Many advertisers don’t take advantage of product related keywords. When we say “product-related” we are referring to search terms that include the product name or the company name of the product that is being searched. For example, if someone was searching the term “Wealthy Affiliate Review”, this would be a product-related keyword for Wealthy Affiliate, as would “wealthy affiliate”, “wealthy affiliate program”, etc.

People who search product-related keywords are typically very far along in the purchasing lifecycle because they are already knowledgeable in the subject area and they have already been exposed to some form of branding or advertisement.

We will use the Wealthy Affiliate example again. Someone who is searching the term “wealthy affiliate” has probably already done a significant amount of research. They may have started by searching the term “affiliate marketing” and found a website promoting Wealthy Affiliate. They then did some additional research and analysis on Internet marketing related schools to decide which program would be best suited for them. Finally, they search the program they are interested in joining, Wealthy Affiliate.

As you can see, people who are searching product-related keywords are usually on the verge of becoming a customer. If you can deliver the information that they are looking to find (the program is excellent; the program is good, however check out this better alternative), then you will likely convert this visitor into a customer.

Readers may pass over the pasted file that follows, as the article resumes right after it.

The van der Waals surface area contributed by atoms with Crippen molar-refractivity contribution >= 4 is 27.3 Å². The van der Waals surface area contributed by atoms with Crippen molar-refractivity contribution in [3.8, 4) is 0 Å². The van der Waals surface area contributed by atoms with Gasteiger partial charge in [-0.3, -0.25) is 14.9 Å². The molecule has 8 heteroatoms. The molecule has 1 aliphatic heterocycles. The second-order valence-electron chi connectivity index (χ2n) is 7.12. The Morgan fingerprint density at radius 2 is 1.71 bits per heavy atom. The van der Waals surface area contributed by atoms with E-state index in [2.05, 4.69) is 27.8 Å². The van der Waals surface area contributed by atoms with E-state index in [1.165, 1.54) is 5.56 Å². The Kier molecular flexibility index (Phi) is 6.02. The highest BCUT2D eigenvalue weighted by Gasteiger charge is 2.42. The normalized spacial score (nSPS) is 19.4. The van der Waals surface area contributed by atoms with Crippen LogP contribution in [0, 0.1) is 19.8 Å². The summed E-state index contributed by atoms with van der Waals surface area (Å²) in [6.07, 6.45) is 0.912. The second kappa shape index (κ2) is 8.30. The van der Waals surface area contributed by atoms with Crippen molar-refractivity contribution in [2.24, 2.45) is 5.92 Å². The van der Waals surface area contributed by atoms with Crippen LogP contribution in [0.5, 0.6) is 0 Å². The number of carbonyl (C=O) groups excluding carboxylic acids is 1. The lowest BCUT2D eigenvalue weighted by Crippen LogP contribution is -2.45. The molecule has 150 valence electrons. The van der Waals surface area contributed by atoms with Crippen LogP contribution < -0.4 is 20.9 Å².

What is Your Purchasing Lifecycle?

Take a look at the last purchase that you made online. Where did you start and where did you end up? Did you purchase the same day that you started looking, and why or why not? Were you exposed to positive or negative advertising about a product? Did you see the product/service in a magazine or on TV before you saw it online? Was the price an issue for you, why or why not? What was the last phase in the analysis process before you actually purchased the product?

There are many things that you can learn from taking a look at how you purchase something online. You probably follow many of the steps that your visitors take when purchasing. You will find that you research things slightly differently from others may do, however the last few steps in the process before you make the purchasing will probably reflect that of all customers – you want to feel good about making the purchase.


Understanding why people buy and the different steps they take before they purchase will allow you to understand how to effectively promote a product. This will also allow you to gain a better understanding of how to find keywords that target someone who is further along in the purchasing lifecycle.

Highly profitable marketers make loads of money because they understand the mindset of a customer. They know not only how to turn their traffic to qualified customers, they understand how to take a visitor and walk them through the steps of the lifecycle (usually through a mail-out). Learn how to master the customer purchasing lifecycle and you will be able to apply these tactics to make any industry/market profitable

1 comment:

Charlie Freda said...

If truth be told informative and valuable detail is here.